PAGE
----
“For me, of course, it’s possible,” he said. “I never close that door. It continues to be my dream, to play for a big club in the world and for Arsenal of course. I played there for two years, I have another two [on my] Contract.
“Of course it would be my dream. But in the end, I don’t know. I don’t know what will happen tomorrow, I can’t predict what will happen next year. Is he there? Yes Of course. I would like to be there? Yes, of course, but I don’t know what will happen. I want to focus on now, in the present, on what I can do now to enjoy football again and to feel like a professional footballer again.”
Mari’s journey has been complicated. Born in Almussafes, a small town just over 20km south of Valencia on the east coast of Spain, he almost gave up football at “around 11 or 12” after a growth spurt that left him grows about five inches in one summer.
“More than the impact of the rapid growth, it was the pain I had at that time because in my hips it was cartilage, not bone,” he said. . “Every time I came back to play football with my colleagues in the team, when I shot, I broke a bit of that cartilage.
“I remember the last time I had the injury – because it happened four or five times – I said to my dad ‘this is the last time I have this injury. If I start again, I quit football because I can’t take this pain every day. And that was the last time. He never came back.”
He joined Mallorca as a teenager with the advice of his parents ringing in his ears, words that served him well in later years. “I was 13 when I said to my parents, ‘Goodbye, I’m going to another town to play football’,” he continued. “They said ‘Yeah, go ahead, be happy, enjoy…but if you decide to go that route, you have to be a pro from now on. Never give up. In the times when you’re on top and the times when you’re down, you have to fight, you have to be professional, you have to work hard every day.'”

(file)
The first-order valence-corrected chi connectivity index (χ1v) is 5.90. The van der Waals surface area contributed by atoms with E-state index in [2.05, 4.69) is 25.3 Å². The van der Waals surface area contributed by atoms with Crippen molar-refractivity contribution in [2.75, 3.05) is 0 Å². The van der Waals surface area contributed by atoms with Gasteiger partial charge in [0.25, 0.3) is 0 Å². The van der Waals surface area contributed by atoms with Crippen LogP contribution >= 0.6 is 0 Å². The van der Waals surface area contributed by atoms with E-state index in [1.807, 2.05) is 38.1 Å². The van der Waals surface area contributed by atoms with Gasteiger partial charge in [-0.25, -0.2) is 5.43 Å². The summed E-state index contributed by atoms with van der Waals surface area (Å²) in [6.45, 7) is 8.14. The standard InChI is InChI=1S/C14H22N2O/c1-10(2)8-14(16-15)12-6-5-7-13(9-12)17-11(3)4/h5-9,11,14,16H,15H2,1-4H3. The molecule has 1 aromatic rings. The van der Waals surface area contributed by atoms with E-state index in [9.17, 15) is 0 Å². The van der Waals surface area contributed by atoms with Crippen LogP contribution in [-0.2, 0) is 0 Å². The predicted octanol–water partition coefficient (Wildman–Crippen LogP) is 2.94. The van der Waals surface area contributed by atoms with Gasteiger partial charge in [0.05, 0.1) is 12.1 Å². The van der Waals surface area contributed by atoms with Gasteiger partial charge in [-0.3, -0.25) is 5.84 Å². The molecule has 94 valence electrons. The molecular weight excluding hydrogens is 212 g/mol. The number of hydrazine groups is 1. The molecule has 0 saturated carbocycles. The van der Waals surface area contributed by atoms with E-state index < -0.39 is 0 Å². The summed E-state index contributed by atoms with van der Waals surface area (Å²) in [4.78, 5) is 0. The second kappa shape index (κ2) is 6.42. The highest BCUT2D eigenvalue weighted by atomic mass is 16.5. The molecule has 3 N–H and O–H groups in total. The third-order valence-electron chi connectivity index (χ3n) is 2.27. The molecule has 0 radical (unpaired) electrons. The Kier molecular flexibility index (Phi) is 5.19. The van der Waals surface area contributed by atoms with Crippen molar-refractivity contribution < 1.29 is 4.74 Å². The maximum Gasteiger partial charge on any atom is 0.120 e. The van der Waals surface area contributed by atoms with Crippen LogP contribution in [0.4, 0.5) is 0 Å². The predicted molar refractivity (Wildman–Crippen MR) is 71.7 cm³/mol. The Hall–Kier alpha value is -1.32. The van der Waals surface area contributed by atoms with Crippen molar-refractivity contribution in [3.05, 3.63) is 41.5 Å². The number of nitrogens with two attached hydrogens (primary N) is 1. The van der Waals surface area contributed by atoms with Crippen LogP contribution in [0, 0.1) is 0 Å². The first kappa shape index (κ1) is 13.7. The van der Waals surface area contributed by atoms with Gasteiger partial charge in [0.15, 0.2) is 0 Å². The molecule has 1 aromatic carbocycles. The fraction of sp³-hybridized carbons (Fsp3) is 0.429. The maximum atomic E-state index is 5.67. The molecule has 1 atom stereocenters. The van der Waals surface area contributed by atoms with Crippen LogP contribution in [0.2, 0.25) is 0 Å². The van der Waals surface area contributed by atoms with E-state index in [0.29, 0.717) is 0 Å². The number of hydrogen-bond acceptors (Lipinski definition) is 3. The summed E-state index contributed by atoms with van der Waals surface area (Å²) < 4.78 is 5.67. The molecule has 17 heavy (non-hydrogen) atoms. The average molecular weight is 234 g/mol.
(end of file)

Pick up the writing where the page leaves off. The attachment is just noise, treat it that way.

Mari is a Mallorca academy graduate but has only made two senior appearances. Three years at Gimnastic de Tarragona followed before joining Manchester City in 2016, never to play a game for the club or even meet Pep Guardiola. Loan spells at Girona, NAC Breda and Deportivo La Coruña preceded a move to Flamengo in 2019, where he became the first Spaniard to win the Brazilian title and Copa Libertadores. It was there that he caught the eye of Arsenal’s technical director, Edu, who brought him to the Emirates Stadium.
However, Mari’s career at Arsenal failed to take off. The COVID-19 pandemic was a factor: the Gunners won their first two games with Mari in the squad, an FA Cup fifth round tie at Portsmouth and a Premier League home game against West Ham United , before the pandemic brought English football to a standstill in March 2020. He started the first game after the restart, at Manchester City, but suffered a serious ankle injury which ruled him out for almost six month. Gabriel and White, a £50m summer arrival from Brighton, have since usurped him in the pecking order.
Arteta could have kept it, but he chose to reward Mari’s dedication and ‘never give up’ mentality. A fifth loan spell, this time at Udinese, offers a new challenge.
Going on loan is not easy because you have to adapt very quickly to be part of this club, quickly,” he said. “Of course the people around you, they help you in that. Here I am so happy that the club, the coach, the staff, the teammates, they are so friendly and they help me from the first day until now and hopefully until the end of the season. You’re growing as a person, more than a player, and that’s a very good thing for the rest of my life.”
Mari has made four appearances for Udinese so far, including in Friday’s 1-1 draw with AC Milan and, as he prepares to turn 29 in August, Mari feels he is now ready to peak.
“For a centre-back, I’m going to be in the best moment of my career because when you’re young, maybe physically you’re really good but you don’t have the mentality to be ready,” he said. “I’m in balance, I have both very good things. Even at 29, I think I’m still young for a centre-back, but I’m in a good moment.
“I’m so happy with the new things that are coming and I think I’m ready to take it. At the moment, [my ambition] is to give everything I have inside, try to do my best to help the club and the team. After that, anything can happen. I don’t set a limit. The worst thing you can do is set a limit.”